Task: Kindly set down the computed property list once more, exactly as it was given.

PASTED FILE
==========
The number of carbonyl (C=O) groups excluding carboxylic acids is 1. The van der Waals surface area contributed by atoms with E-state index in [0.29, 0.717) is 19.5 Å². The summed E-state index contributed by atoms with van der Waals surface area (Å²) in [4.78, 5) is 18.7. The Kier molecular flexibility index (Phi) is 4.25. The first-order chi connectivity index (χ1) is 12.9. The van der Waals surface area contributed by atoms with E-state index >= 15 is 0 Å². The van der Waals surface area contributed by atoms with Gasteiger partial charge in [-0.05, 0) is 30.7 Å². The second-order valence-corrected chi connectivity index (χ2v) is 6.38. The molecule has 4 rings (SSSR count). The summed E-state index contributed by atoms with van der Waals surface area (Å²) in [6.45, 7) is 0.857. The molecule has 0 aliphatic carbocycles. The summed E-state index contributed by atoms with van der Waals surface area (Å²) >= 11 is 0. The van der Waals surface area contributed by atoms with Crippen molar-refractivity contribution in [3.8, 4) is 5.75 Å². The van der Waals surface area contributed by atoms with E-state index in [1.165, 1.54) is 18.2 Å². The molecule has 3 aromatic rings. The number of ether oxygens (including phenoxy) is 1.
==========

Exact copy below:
The number of carbonyl (C=O) groups excluding carboxylic acids is 1. The van der Waals surface area contributed by atoms with E-state index in [0.29, 0.717) is 19.5 Å². The summed E-state index contributed by atoms with van der Waals surface area (Å²) in [4.78, 5) is 18.7. The Kier molecular flexibility index (Phi) is 4.25. The first-order chi connectivity index (χ1) is 12.9. The van der Waals surface area contributed by atoms with E-state index >= 15 is 0 Å². The van der Waals surface area contributed by atoms with Gasteiger partial charge in [-0.05, 0) is 30.7 Å². The second-order valence-corrected chi connectivity index (χ2v) is 6.38. The molecule has 4 rings (SSSR count). The summed E-state index contributed by atoms with van der Waals surface area (Å²) in [6.45, 7) is 0.857. The molecule has 0 aliphatic carbocycles. The summed E-state index contributed by atoms with van der Waals surface area (Å²) >= 11 is 0. The van der Waals surface area contributed by atoms with Crippen molar-refractivity contribution in [3.8, 4) is 5.75 Å². The van der Waals surface area contributed by atoms with E-state index in [1.165, 1.54) is 18.2 Å². The molecule has 3 aromatic rings. The number of ether oxygens (including phenoxy) is 1.